**warning-this post contains photos of a slaughtered calf-consider yourself warned**
recently i was given the opportunity to attend the re-activation of a peace-in a nearby village. i, of course, took the opportunity to attend this gathering of elders and to be able to see first hand some karimajong tradition.
as portrayed in the first photo, the elders of this village came together under this impressively large tree to pray/divine, listen to/give speeches and sacrifice/roast a calf.
an important part of the the traditional gathering of the elders in karamoja is for the most important/oldest of the elders to consume the blood of the sacrificed calf. the following picture shows something that i had never seen before: the blood being consumed directly from the calf’s body. (the other experiences i have in such gatherings i have witnessed the blood being drunk from a calabash and often also mixed with milk.)
the meeting/gathering lasted for many hours–there were many speakers and a lot of history told about the tree and the raiding of cattle and the violence that people tend to fear karamoja for. the elders were crying out to each other to end the violence, to stop the killing and the raiding.
they were crying for peace.
toward the end of the afternoon a woman made her way to the center of the circle and began to speak–my knowledge of the ngikarimajong language is minimal, so i was only able to understand a little of what she was saying. from her words i understood i knew that someone had died, and that she wanted something… from her tone and body language i knew that she was upset. she was angry and sad. she was frustrated and felt unheard.
as my housemate and i sat puzzling over what she was truly saying some men came forward and tried to lead her out of the circle–but she had not said all that she wanted to say and she resisted. the men were kind in their physical attempts to remove her from the circle (i cannot speak for their words, i could neither understand nor hear them well) but she was quite forceful in her attempt to remain in the spot of the speaker–repeating herself over and over again.
something was said to her that broke the chant and her attempts to push forward and she allowed the ever-growing group of elders around her to lead her from the circle, where a smaller circle gathered around her where she was allowed to continue to speak her mind.
our curiosity had grown exponentially and so housemate went over to see what was going on. upon her arrival back to our seats she told me what she had learned: the woman who was speaking had lost a child to raiding–and she wanted to know when she was going to get to body of her child so she could give a proper burial.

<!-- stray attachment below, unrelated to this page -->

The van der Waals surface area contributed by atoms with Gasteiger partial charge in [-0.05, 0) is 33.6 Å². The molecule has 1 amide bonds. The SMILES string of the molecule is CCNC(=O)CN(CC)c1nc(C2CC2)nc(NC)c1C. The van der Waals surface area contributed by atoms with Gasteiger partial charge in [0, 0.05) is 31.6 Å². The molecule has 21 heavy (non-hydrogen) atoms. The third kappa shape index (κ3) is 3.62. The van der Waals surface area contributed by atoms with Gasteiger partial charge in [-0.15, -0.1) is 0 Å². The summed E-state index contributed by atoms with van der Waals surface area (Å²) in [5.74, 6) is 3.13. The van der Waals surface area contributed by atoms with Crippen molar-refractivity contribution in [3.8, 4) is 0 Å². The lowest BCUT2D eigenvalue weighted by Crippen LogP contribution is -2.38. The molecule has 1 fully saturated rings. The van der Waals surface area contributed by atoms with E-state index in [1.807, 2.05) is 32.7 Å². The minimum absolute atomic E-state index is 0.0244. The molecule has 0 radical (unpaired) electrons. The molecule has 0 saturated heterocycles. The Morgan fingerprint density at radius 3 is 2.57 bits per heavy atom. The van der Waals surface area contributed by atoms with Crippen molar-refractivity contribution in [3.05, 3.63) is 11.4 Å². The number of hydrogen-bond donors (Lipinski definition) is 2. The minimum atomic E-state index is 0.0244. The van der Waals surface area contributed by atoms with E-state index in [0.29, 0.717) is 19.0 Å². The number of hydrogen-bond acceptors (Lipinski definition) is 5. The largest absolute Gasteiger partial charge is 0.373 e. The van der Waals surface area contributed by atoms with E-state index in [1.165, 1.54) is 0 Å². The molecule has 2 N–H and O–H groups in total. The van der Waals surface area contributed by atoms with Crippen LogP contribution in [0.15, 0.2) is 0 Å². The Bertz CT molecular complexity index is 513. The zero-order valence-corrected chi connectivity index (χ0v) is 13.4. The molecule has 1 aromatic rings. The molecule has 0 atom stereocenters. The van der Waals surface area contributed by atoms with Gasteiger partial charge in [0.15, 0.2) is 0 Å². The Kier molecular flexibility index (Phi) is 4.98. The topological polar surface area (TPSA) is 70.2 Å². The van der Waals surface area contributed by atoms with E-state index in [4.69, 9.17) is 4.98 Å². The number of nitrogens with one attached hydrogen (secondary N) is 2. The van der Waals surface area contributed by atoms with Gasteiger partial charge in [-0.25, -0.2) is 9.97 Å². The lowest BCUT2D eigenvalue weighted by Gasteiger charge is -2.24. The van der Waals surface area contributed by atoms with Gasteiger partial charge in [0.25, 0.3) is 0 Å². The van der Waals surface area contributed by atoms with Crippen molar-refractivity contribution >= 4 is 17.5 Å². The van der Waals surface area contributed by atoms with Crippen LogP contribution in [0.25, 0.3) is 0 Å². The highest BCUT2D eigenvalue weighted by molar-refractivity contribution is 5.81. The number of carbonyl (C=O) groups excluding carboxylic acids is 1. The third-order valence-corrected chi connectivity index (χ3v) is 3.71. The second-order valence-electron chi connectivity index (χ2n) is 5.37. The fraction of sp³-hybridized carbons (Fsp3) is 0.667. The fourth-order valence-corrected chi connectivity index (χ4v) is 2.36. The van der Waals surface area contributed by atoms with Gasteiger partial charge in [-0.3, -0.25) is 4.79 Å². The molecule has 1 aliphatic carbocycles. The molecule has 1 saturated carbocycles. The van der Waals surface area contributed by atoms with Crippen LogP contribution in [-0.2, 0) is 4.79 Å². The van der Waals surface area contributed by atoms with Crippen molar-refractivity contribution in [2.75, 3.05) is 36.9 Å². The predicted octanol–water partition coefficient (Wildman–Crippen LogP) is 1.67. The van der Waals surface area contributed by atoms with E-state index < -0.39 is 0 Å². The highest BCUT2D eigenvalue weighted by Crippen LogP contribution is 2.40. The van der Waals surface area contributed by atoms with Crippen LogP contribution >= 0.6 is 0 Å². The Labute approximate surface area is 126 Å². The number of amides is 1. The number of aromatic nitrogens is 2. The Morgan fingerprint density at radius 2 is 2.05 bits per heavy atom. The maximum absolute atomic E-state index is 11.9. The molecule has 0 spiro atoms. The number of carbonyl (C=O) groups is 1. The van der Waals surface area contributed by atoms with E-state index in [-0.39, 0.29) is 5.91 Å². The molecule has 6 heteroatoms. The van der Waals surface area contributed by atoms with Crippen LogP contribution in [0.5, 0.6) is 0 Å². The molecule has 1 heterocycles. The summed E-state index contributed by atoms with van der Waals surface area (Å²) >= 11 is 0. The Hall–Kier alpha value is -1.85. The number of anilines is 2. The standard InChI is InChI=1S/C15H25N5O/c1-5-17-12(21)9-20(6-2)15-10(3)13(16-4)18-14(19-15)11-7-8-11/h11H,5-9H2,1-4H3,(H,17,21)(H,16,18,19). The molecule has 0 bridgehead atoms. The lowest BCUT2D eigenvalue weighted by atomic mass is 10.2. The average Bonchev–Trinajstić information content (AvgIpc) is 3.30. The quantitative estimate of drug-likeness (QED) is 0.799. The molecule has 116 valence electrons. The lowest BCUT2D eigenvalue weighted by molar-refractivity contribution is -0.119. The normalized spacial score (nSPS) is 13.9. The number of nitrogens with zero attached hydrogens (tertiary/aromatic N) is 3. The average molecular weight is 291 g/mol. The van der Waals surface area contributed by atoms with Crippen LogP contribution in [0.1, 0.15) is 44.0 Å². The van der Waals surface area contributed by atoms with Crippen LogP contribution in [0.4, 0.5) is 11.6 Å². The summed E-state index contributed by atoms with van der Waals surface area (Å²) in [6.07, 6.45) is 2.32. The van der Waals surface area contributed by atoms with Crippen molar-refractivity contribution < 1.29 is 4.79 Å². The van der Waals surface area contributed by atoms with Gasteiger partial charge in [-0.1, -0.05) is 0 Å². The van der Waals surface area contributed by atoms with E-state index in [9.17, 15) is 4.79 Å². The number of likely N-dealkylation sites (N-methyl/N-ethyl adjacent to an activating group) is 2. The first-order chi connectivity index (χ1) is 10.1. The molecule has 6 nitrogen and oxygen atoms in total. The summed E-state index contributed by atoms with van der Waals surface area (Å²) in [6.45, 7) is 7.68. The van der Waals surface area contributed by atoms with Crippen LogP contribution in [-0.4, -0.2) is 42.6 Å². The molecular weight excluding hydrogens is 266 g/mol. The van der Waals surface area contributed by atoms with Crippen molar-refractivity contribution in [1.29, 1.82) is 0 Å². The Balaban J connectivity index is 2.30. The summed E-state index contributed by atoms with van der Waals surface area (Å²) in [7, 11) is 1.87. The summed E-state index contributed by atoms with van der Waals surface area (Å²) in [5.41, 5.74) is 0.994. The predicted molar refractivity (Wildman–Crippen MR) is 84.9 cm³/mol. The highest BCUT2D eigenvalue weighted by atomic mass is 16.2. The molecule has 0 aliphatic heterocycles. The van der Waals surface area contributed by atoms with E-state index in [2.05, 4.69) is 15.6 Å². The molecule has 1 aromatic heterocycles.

this woman, this mother was crying for her child. she wanted to bury the child. but she also wanted revenge. “if they kill my child, why are we not killing them?!” she demanded. we learned that the circle of elders around her, especially my housemate’s boss–a co-founder of a local peace initiative–were trying to speak of the importance of peace, and of not taking anothers life.
(i don’t know what the outcome of that conversation was–i suspect that her pain was still raw and vivid–and her anger true and valid.)
the meeting continued, and soon ended–the elders shifted themselves out from under the tree to await their roasted meat, sitting in a formation of superiority that has probably been the same for hundreds of years. certain parts of the calf are given to certain elders of certain status.
usually i find myself pondering this set up–and playing rogue anthropologist (since i have zero training in anthropology OR sociology) but this time my mind and heart were stuck with the woman who just wanted to be heard–my train of thought took a turn–much like this post has–and focused elsewhere.
i was strongly convicted of my poor language skills, i could not just go and talk to the woman myself, i had to have help. but, perhaps even worse i couldn’t remember any distinguishing features of the woman to even go and find her among all the other women. the familiar tug of “just go and be” was strong.
in that slightly panicked-excited-yet-peaceful state i find myself in when pulled in this way, i looked around for this woman. i had every intention to seek her out and at least sit with her and see where my minimal language could get us. but if nothing else, listen. listen to her words. and to her heart.
but i couldn’t find her. and i could find ramano to help me find her.
as it dawned on me that i probably was not going to find her today, i turned to watch the group of dancers who had gathered around the tree. they were singing and jumping–pounding their feet on the ground so that the bells at their knees would ring loud and well. and i wondered about the peace tree.
peace for whom?
not for me that day.
and not for the unnamed woman.
and certainly not for her lost child.